Submitted to: Journal of Dairy Science
Publication Type: Peer Reviewed Journal
Publication Acceptance Date: 9/4/1998
Publication Date: N/A
Citation: Interpretive Summary: Genetic evaluations can be more accurate if yields on test day are analyzed instead of lactation yields because the effect of the environment on a specific test day can be accounted for. A genetic evaluation system based on a test-day statistical model requires information on how the test-day yields are related to one another over the course of lactation. Milk, fat and protein yields from 37 Pennsylvania and Wisconsin herds were used to estimate correlations and heritabilities for four stages of lactation using test days nearest the center of each lactation stage. These estimates of heritabilities and correlations will be used as the basis for a multiple-trait genetic evaluation system that allows information from milk yield to improve the accuracy of estimates of genetic merit for fat yield even when information on fat yield is not recorded for some test days. Development and implementation of a multiple- trait, test-day evaluation system will provide dairy breeders with genetic evaluations that allow more accurate selection for desired traits.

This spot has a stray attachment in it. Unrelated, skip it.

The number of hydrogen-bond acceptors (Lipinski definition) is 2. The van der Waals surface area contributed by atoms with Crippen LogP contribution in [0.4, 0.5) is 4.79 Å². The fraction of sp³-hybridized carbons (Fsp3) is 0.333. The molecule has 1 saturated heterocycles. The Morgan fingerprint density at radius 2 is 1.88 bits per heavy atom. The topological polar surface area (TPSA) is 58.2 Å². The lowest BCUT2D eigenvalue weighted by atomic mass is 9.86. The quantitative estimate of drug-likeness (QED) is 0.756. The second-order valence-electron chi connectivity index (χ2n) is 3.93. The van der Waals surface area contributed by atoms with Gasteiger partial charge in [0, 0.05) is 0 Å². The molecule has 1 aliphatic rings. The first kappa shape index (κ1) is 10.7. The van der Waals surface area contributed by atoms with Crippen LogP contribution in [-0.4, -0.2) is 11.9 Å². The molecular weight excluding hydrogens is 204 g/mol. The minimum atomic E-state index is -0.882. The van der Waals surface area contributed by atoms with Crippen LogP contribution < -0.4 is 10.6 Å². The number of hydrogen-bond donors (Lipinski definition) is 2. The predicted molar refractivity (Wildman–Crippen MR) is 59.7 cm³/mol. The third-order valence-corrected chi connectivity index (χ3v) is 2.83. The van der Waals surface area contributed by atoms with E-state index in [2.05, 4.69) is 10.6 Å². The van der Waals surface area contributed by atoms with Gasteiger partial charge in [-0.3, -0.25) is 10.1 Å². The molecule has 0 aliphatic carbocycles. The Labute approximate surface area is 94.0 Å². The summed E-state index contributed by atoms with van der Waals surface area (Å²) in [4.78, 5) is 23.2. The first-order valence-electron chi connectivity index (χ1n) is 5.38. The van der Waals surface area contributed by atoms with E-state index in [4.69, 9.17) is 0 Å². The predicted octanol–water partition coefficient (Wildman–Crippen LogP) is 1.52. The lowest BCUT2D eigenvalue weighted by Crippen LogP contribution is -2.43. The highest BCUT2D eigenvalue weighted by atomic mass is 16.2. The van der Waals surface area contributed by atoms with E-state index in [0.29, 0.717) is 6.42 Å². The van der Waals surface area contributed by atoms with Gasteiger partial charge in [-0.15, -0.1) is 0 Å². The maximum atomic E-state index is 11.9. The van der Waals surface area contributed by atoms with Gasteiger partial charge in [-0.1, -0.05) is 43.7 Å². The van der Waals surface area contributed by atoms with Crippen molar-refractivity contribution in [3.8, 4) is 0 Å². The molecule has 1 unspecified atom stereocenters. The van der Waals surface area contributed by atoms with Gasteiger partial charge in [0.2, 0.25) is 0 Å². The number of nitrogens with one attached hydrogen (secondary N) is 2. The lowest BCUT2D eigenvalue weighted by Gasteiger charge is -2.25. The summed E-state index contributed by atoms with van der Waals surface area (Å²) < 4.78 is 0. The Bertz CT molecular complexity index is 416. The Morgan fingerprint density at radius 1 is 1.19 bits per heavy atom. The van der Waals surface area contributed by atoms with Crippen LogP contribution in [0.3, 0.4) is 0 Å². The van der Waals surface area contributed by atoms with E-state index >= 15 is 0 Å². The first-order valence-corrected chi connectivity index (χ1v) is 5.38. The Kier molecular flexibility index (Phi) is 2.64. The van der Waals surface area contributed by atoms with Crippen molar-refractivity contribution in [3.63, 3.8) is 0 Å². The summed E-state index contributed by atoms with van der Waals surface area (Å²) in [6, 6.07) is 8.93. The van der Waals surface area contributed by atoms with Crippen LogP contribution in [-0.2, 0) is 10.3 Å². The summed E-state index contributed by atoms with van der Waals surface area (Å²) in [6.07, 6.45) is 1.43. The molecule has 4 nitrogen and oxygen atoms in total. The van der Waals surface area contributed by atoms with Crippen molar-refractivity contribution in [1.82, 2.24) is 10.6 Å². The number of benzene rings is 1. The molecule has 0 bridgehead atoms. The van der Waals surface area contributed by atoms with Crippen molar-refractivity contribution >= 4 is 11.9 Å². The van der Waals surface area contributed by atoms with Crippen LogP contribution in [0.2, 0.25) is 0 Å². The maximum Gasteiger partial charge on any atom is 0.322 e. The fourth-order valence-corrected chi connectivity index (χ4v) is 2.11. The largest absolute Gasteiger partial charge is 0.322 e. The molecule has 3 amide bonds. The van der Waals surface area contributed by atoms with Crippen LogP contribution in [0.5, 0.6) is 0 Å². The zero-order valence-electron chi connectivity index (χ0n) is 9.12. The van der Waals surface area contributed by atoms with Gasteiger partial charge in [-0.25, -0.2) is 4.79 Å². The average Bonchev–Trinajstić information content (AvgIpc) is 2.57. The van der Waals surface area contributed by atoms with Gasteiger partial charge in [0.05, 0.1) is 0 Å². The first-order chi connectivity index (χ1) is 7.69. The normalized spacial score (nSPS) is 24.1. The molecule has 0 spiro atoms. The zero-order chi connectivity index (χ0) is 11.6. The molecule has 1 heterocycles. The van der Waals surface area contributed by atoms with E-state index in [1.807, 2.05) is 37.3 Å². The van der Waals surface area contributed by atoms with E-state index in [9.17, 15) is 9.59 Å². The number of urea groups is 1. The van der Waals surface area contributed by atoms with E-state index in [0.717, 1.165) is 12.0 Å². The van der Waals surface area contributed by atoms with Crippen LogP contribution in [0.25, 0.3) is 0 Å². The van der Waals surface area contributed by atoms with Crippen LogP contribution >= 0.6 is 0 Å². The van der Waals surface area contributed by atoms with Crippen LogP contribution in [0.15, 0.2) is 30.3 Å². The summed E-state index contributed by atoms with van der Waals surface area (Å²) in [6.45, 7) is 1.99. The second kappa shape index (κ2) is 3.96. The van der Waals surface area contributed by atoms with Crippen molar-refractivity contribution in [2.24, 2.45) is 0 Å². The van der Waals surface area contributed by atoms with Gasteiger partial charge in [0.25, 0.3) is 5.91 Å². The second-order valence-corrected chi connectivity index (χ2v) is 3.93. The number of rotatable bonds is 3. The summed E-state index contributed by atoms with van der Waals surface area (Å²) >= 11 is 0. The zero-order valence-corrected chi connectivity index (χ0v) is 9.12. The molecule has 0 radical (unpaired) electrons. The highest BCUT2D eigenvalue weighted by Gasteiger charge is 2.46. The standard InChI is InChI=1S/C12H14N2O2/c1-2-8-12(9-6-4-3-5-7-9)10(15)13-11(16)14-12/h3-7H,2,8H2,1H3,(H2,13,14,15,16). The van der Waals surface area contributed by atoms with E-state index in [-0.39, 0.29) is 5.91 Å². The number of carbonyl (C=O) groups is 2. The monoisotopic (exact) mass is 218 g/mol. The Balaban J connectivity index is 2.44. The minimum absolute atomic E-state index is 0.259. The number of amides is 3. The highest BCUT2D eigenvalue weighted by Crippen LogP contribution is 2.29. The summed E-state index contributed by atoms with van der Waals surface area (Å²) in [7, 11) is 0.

Technical Abstract: (Co)variance components for milk, fat, and protein yields during first lactation were calculated from test day data from 23,029 cows representing 37 large herds in Pennsylvania and Wisconsin. To minimize the number of lactations with missing values, four stages of lactation of 75 days each were defined, and the test day nearest the center of each interval was used. A canonical transformation was used to estimate variance components. A lactation stage was progressively added and observations with missing values were deleted for four analyses; 17,190 observations were available for the final analysis of lactations with test days in all lactation stages. Estimates were similar across analyses, which indicated little effect by selection. Heritabilities usually increased with stage of lactation, were highest for milk yield, and averaged .15. Phenotypic and genetic correlations between milk and protein yields were higher than between milk and fat yields. Within each trait, the genetic correlation declined from about .9 for adjacent lactation stages to about .75 between lactation stage 1 and lactation stage 4. When traits were from the same lactation stage, the genetic correlation averaged .4 between milk and fat yields, .79 between milk and protein yields, and .53 between fat and protein yields. Phenotypic correlations were >.9 between milk and protein yields and around .65 between milk and fat yields and between fat and protein yields for the same lactation stage.